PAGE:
By Paige Lambert
Six kayaks glided up the river, heading to where they docked the afternoon before. As early morning traffic filled the nearby roadways, the kayaks’ owners were busy driving green rods into the riverbed.
The rods were tools in an annual cooperative survey to check the health and growth of the Texas wild rice beds, which only grow in the San Marcos River.
With leaves up to 45 inches long, the plant seems to blanket whole sections of the riverbed.
“It’s a Texas native, part of our Texas heritage, you could say,” said Chad Norris, Texas Parks and Wildlife (TPWD) scientist.
Unfortunately, it is also endangered because of its exclusive location. That’s why TPWD started the annual survey to monitor the plants’ well-being.
Each year, teams from U.S. Fish and Wildlife, city of San Marcos, TPWD and local volunteers spend a week and a half recording information about each plant.
The survey is part of the Edwards Aquifer Habitat Conservation Plan (EAHCP), which commissions multiple entities in Central Texas to care for endangered species.
Scouts drive long green stakes into the river, marking the heads of rice plants in that area. A GPS on the kayak then records the head and draws a box around the entire plant.
Based on the height, width and depth measurements of that box, the team is able to find the percent coverage of each plant.
“The depth helps us see critical stands, which are stands that are in shallow water,” Norris said. “It helps us know if that stand is a really healthy stand or if it’s sparse.”
In order to be a healthy stand, it has to be located in flowing, clean water and submerged by at least a half meter, said Josh Roberts, TPWD intern.
Once the survey is completed, it will be added to a database containing 22 years of wild rice observations.
That database will be used to predict growth trends and identify critical habitats, or unhealthy stands. Should the water level drop, conservationists would know which plants to aid first, Roberts said.
“Those would be the first plants we would take out of the ground and put somewhere else in the river so they can survive,” Roberts said.
The survey also shows where transplants, grown in local facilities, need to be placed to encourage growth in that section of the river, Roberts said.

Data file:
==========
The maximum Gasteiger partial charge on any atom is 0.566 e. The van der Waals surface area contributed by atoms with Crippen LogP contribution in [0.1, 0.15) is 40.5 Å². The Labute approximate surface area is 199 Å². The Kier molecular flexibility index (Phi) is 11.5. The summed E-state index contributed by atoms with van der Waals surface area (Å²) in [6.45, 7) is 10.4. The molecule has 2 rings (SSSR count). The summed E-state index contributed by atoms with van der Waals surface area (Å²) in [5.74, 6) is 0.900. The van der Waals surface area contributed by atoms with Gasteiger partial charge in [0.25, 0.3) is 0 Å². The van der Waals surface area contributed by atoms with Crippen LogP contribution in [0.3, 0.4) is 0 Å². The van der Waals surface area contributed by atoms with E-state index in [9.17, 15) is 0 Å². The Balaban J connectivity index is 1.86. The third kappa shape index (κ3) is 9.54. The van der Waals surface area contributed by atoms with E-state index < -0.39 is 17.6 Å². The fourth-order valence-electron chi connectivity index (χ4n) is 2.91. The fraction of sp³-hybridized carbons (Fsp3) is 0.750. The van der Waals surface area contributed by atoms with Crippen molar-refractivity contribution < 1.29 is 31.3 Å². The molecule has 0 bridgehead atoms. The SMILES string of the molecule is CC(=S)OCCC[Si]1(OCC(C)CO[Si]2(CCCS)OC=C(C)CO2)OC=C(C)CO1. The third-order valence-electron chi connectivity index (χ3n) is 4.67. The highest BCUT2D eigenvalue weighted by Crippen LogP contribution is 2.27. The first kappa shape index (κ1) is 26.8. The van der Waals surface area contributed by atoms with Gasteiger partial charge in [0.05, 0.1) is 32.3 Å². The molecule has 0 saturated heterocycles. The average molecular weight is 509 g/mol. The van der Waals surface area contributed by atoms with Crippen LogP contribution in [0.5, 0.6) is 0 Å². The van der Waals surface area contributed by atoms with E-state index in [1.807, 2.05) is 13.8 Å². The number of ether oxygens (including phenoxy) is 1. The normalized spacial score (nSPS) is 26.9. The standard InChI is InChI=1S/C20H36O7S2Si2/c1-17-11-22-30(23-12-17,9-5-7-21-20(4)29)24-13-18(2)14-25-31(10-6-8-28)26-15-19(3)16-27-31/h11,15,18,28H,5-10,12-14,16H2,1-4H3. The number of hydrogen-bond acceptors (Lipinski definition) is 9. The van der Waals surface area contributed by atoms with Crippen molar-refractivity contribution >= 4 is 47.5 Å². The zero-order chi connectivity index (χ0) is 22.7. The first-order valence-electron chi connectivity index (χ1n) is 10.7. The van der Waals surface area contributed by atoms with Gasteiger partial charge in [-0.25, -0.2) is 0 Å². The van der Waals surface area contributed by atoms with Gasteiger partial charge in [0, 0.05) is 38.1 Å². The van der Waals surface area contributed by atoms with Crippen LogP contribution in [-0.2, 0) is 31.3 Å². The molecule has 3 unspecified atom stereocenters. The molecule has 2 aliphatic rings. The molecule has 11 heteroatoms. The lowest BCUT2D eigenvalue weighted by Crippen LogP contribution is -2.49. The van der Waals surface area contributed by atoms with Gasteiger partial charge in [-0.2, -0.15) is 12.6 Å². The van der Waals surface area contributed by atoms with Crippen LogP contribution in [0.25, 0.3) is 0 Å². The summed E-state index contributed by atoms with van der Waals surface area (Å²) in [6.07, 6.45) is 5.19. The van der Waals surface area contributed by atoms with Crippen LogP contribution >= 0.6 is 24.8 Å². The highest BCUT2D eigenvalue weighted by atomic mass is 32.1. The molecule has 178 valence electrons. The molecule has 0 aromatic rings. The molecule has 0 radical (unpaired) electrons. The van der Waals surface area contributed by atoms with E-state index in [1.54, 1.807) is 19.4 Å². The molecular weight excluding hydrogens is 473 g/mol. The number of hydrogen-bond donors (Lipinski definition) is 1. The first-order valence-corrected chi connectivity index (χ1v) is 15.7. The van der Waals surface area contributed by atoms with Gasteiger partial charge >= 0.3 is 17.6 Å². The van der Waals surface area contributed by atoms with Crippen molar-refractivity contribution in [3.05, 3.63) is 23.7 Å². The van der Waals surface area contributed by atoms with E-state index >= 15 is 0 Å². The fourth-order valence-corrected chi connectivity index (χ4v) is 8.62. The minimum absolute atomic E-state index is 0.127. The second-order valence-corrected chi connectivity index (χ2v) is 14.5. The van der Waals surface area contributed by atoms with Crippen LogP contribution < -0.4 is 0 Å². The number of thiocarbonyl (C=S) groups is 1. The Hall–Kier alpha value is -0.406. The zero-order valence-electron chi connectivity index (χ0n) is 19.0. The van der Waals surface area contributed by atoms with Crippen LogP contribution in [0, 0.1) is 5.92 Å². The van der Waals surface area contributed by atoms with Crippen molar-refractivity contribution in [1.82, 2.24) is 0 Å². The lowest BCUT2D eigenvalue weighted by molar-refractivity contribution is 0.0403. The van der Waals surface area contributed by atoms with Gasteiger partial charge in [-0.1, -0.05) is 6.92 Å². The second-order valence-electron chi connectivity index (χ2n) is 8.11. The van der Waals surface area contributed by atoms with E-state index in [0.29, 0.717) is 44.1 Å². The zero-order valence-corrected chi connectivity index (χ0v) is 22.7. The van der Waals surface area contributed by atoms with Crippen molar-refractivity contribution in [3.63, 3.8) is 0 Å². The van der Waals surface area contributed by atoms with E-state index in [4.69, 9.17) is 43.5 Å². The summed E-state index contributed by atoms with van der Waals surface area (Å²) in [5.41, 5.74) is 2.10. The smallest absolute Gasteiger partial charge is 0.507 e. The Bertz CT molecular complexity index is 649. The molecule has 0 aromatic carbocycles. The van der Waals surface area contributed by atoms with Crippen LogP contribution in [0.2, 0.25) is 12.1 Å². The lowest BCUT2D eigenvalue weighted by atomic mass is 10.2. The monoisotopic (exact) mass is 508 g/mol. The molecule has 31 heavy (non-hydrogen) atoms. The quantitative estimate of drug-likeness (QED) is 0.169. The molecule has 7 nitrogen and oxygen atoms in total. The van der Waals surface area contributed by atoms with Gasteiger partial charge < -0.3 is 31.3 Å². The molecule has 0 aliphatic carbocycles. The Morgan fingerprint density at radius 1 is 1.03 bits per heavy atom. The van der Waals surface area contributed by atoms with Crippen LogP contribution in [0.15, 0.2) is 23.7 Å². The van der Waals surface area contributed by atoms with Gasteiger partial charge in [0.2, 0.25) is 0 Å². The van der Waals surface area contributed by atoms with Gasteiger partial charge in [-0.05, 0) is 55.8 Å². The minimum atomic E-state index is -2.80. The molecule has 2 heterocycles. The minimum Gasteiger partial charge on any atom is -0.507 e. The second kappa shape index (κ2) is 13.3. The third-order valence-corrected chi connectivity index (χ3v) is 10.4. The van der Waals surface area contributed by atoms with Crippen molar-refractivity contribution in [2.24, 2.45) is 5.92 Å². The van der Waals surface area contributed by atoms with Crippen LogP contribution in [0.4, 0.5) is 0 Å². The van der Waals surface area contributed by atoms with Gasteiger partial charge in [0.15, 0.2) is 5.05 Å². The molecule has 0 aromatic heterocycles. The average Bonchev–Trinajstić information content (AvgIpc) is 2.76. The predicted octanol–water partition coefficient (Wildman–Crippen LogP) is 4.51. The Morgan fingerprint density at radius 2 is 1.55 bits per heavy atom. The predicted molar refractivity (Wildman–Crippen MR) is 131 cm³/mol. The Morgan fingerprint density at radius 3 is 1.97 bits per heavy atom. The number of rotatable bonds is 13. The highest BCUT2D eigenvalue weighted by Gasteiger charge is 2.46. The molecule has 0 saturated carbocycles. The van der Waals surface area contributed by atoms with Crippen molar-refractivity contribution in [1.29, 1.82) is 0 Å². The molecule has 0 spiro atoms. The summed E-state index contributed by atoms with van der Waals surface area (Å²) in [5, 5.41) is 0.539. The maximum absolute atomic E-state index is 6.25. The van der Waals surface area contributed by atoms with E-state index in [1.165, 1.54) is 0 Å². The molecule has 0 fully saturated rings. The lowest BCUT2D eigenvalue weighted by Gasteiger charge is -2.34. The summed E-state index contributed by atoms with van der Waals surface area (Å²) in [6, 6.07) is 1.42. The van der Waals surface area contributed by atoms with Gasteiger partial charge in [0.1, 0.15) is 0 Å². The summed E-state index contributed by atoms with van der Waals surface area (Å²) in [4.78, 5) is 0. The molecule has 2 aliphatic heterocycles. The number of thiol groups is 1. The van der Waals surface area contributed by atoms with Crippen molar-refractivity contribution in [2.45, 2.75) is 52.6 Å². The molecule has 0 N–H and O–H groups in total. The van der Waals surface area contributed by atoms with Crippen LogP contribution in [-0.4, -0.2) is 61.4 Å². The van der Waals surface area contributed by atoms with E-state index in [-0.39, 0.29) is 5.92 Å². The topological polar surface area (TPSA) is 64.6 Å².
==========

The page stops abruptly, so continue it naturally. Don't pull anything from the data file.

“Right now there is also a lot of restoration and replanting of the wild rice, to try and get the areal coverage up,” Norris said.
Jeff Hutchinson, TPWD scientist, said the EAHCP’s ultimate coverage goal is 12,000 square meters. As of 2013, the coverage was at 5,000 square meters.
Rods poked through the river in multiple places, similar to the candles of a great-grandmother’s birthday cake.
Roberts said there has been a large coverage growth since last year, because of this summer’s 10 inches of rain and the continued conservation efforts.
While the surveyed section mainly flowed with wild rice, the team still keeps an eye out for exotic plants.
“If you look around there are a lot of species that aren’t supposed to be here, and if they take over, you’re going to have mass erosion,” Roberts said.
The wild rice roots help the bank stay intact. If a heavy rain came through and there wasn’t any wild rice, it would wipe the banks out, Roberts said.
The rice not only holds the riverbed together, but creates a habitat for native species, protecting them from other invasive species.
If the wild rice became extinct, the river’s condition would not only decline, but an image of San Marcos would be gone.
“It’s definitely part of San Marcos. People go down the river and they see it all the time. If they stop seeing it they’ll wonder where it went,” Roberts said. “Plus, it kinda sucks to see a species die out.”